One of the many issues commonly negotiated between landlords and tenants is the condition of the state of repair that the premises must be in at the expiry of the lease. Typically, a standard form lease will require that the tenant return the premises to the landlord in the same condition as that which it is required to maintain during the term of the lease, and to remove certain tenant improvements. While these restoration clauses can be more or less complex or onerous depending on the nature of the property (i.e. industrial, retail or office), one common thread is that tenants will try to negotiate that their restoration obligations be subject to a “reasonable wear and tear” exception.
This language is regularly agreed to by the parties based on a mutual understanding that the tenant should not be required to deliver the premises in perfect condition at the end of the term or to eliminate all signs of aging to the premises. But this begs the question: how broadly will a court interpret a reasonable wear and tear exception in the event of a dispute?
The decision of the British Columbia Supreme Court (BCSC) in Griffin Holding Corporation v. Raydon Rentals Ltd., 2016 BCSC 2013 serves as a reminder of the legal interpretation given to the words “reasonable wear and tear” when considering a tenant’s restoration obligations in a commercial lease.
The Legal Test for “Reasonable Wear and Tear”
The common law defines reasonable wear and tear as “the reasonable use of the premises by the tenant and the ordinary operation of natural forces”. In Griffin, the BCSC confirmed that the following legal test applied when considering reasonable wear and tear in the context of a tenant covenant to restore leased premises:
(a) the landlord must prove that the premises were not in as good repair and condition at the end of the lease compared to the repair and condition at its commencement, and once proven, the burden shifts to the tenant to prove that the deterioration in condition falls within any “reasonable wear and tear” exception in the lease;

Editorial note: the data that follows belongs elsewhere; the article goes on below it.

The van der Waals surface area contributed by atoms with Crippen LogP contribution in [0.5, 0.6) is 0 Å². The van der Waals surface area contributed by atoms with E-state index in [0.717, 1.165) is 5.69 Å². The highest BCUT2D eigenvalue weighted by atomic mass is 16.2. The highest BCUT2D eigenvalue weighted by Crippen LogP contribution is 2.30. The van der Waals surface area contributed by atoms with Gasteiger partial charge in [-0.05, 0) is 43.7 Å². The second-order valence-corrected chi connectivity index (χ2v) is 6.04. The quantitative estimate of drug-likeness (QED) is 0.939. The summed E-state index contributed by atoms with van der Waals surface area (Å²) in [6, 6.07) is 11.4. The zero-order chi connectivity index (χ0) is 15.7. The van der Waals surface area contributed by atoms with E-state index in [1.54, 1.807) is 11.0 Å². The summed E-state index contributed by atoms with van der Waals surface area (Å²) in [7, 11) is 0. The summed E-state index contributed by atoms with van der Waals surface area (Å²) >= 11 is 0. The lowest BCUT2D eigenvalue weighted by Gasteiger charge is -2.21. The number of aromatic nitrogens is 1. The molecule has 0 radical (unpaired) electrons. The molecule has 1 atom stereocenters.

(b) what will amount to reasonable wear and tear is to be considered in light of the purpose for which the premises were leased, the nature of the business carried out thereon, the age of the building, and the length of the lease; and
(c) if a court accepts that the premises have been damaged beyond reasonable wear and tear, the landlord is entitled to the cost to restore the premises to the same state of repair as they were in at the commencement of the lease, regardless of whether the landlord ever intends to incur the cost of those repairs.
In Griffin, the salient facts were as follows:
in 2006 (prior to the lease being entered into), Griffin retained a commercial concrete polishing company to restore and resurface the concrete slab of the leased premises;
- Griffin Holding Corporation (“Griffin”) leased commercial premises in North Vancouver to Raydon Rentals Ltd. (“Raydon”) for a term commencing in October, 2008 for the purposes of selling, renting and servicing new or used equipment for industrial, residential or farming operations;
- the lease contained various clauses relating to Raydon’s maintenance and repair obligations, including a covenant from Raydon to restore the premises to the same condition as existed at the commencement of the lease, except for reasonable wear and tear;
- in 2015, the lease was terminated in accordance with its terms, and at the end of the tenancy, Griffin found that the floors were damaged with paint, oil and rust stains and were embedded with holes and bolts; and
- Raydon took certain measures to remedy the condition of the floor, but eventually took the position that the condition of the floor reflected “reasonable wear and tear” (which Griffin disagreed with).
The BCSC ruled in Griffin’s favour, primarily on the basis of the evidence provided by each party. Griffin provided first-hand accounts of the 2006 concrete polishing, which convinced the BCSC that the premises were in good condition at the commencement of the term. Accordingly, the burden shifted to Raydon to convince the BCSC that the reasonable wear and tear exception applied, but Raydon was unable to provide satisfactory evidence to the court.
Landlords and tenants should pay close attention to the tenant’s restoration obligations upon termination or expiry of the term (particularly with heavy users) to ensure that their expectations are aligned. Landlords and tenants are also well advised to conduct joint inspections at the commencement and expiry of the lease (and to record such inspections with notes, videos, photographs and other records which confirm the state of repair of the leased space) to ensure that there is adequate evidence in the event of any dispute.
Our Real Estate Law Blog provides brief commentary on current legal trends and developments affecting your business. The topics addressed in Lawson Lundell’s Real Estate Law Blog are of interest to commercial real estate developers, real estate and strata agents, investors, landlords and tenants, as well as a variety of industry groups.